by Namrata Majithia 20th February 2020
Perspectives on Brexit Agreement by Chame

On October 17, 2019, the Heads of State and Governments of the now 27 Member States of the European Union adopted a new Agreement on the withdrawal of the United Kingdom of Great Britain and Northern Ireland from the European Union and the European Atomic Energy Community (the “Agreement”) and the Political declaration setting out the framework for the future relationship between the European Union and the United Kingdom (the “Political Declaration”). Although the Agreement is a legal text that is part of the primary law of the European Union (the “EU”), the Political Declaration is a document of a political nature, which is not binding.

The new Agreement, published in the Official Journal of the European Union on November 12, 2019, is similar to the previous one, dated November 2018. However, to preserve the Good Friday Agreement, it introduces certain features regarding the border between the Republic of Ireland and Northern Ireland.

On January 29, 2020, the European Parliament adopted the Agreement, which was previously ratified by the British Parliament arising from the elections held on December 12, 2019.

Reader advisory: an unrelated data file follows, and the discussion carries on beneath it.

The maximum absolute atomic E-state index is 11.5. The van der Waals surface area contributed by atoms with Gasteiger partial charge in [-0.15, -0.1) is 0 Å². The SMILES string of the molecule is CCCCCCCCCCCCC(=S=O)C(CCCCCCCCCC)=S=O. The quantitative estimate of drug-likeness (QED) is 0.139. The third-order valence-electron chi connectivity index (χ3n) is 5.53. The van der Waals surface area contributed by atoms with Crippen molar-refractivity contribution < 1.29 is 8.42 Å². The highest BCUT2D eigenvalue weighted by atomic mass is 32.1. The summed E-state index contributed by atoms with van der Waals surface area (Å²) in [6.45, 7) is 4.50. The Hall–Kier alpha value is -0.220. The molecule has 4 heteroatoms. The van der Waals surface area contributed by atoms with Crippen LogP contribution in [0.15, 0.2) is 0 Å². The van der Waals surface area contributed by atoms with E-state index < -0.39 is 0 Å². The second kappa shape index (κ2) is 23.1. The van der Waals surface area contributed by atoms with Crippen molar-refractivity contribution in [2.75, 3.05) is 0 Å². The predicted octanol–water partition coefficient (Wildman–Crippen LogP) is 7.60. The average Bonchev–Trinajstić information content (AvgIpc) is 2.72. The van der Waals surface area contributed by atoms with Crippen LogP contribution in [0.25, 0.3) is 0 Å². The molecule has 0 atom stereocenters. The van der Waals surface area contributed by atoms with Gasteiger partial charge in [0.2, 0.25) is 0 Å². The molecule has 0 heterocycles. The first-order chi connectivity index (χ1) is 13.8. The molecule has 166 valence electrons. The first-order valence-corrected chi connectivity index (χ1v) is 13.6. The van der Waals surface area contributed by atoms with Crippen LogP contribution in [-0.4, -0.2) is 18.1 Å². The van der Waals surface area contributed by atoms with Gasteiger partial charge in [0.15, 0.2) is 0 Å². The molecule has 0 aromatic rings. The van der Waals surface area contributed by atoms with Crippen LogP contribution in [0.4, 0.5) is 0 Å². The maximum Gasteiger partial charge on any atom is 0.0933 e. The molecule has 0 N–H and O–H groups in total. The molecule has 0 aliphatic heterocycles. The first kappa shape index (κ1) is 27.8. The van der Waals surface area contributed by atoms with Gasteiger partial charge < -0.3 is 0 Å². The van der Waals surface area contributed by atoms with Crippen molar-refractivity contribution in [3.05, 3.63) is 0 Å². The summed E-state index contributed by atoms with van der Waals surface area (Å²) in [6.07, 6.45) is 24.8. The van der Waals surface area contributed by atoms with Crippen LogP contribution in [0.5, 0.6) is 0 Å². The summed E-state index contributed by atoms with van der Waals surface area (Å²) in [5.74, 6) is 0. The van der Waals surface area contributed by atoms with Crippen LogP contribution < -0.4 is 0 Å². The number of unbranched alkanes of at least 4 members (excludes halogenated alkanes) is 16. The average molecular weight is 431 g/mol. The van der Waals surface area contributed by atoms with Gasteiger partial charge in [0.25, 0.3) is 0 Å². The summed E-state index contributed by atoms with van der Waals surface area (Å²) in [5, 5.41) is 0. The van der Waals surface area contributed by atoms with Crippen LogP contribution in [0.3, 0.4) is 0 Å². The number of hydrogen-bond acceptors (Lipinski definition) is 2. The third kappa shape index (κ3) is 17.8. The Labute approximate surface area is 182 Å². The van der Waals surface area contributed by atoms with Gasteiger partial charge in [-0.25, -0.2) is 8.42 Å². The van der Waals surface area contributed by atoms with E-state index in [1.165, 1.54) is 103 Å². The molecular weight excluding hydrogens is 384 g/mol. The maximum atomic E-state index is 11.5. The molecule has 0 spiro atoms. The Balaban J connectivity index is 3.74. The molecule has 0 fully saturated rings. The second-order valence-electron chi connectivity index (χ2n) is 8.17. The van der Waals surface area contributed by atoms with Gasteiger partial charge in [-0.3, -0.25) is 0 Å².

On January 31, 2020, the Agreement entered into force and the United Kingdom (the “UK”) left the EU. However, a transition period was established, lasting until December 31, 2020. This transition period may be extended for a maximum of two years, provided it is requested before July 1, 2020; also, during this extension, certain conditions will be applicable.

EU law will continue to apply in relation to the U.K during the transition period, with the same effects and conditions as those that apply to all other Member States. During this period, the normative references of EU law to Member States include the U.K. However, the matters expressly referred to in the Agreement fall outside the transitional arrangements, such as those related to the presence of the U.K in EU governance institutions and structures.

The Agreement assumes the complexity of its implementation, as demonstrated by the establishment of a Joint Committee responsible for its implementation and enforcement, several special sectoral committees, and the submission to arbitration of the resolution of disputes between the EU and the U.K.

Organized by topics, Corporate Chamber Members CuatreCasas, analysed the most important matters regulated in the Agreement. Click here to access the document.